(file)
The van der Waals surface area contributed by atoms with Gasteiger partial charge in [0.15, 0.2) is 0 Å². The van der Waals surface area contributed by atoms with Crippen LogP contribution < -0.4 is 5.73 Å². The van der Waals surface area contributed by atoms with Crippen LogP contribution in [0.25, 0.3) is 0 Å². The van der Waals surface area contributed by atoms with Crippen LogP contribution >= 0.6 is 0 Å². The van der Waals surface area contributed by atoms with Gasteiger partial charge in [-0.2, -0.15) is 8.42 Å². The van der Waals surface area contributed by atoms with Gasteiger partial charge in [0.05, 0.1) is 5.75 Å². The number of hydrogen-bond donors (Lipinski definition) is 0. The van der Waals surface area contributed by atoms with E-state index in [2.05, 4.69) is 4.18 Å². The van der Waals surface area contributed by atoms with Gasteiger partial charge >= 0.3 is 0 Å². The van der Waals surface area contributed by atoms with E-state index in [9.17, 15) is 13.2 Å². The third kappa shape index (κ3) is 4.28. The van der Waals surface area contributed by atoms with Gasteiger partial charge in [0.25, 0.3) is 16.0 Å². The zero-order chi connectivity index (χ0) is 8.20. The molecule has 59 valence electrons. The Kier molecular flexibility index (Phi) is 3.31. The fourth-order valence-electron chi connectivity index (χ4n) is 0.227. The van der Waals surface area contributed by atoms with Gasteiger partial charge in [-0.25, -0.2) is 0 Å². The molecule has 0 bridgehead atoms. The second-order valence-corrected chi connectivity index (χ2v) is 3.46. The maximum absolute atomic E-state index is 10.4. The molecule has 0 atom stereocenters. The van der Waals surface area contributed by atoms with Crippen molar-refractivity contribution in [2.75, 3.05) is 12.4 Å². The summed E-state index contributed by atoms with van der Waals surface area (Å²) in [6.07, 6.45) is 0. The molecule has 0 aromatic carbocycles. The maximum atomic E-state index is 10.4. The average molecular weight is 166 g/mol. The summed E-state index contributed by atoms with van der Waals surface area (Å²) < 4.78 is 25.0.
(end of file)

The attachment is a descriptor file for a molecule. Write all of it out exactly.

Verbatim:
The van der Waals surface area contributed by atoms with Gasteiger partial charge in [0.15, 0.2) is 0 Å². The van der Waals surface area contributed by atoms with Crippen LogP contribution < -0.4 is 5.73 Å². The van der Waals surface area contributed by atoms with Crippen LogP contribution in [0.25, 0.3) is 0 Å². The van der Waals surface area contributed by atoms with Crippen LogP contribution >= 0.6 is 0 Å². The van der Waals surface area contributed by atoms with Gasteiger partial charge in [-0.2, -0.15) is 8.42 Å². The van der Waals surface area contributed by atoms with Gasteiger partial charge in [0.05, 0.1) is 5.75 Å². The number of hydrogen-bond donors (Lipinski definition) is 0. The van der Waals surface area contributed by atoms with E-state index in [2.05, 4.69) is 4.18 Å². The van der Waals surface area contributed by atoms with Gasteiger partial charge >= 0.3 is 0 Å². The van der Waals surface area contributed by atoms with E-state index in [9.17, 15) is 13.2 Å². The third kappa shape index (κ3) is 4.28. The van der Waals surface area contributed by atoms with Gasteiger partial charge in [0.25, 0.3) is 16.0 Å². The zero-order chi connectivity index (χ0) is 8.20. The molecule has 59 valence electrons. The Kier molecular flexibility index (Phi) is 3.31. The fourth-order valence-electron chi connectivity index (χ4n) is 0.227. The van der Waals surface area contributed by atoms with Gasteiger partial charge in [-0.25, -0.2) is 0 Å². The molecule has 0 bridgehead atoms. The second-order valence-corrected chi connectivity index (χ2v) is 3.46. The maximum absolute atomic E-state index is 10.4. The molecule has 0 atom stereocenters. The van der Waals surface area contributed by atoms with Crippen molar-refractivity contribution in [2.75, 3.05) is 12.4 Å². The summed E-state index contributed by atoms with van der Waals surface area (Å²) in [6.07, 6.45) is 0. The molecule has 0 aromatic carbocycles. The maximum atomic E-state index is 10.4. The average molecular weight is 166 g/mol. The summed E-state index contributed by atoms with van der Waals surface area (Å²) < 4.78 is 25.0.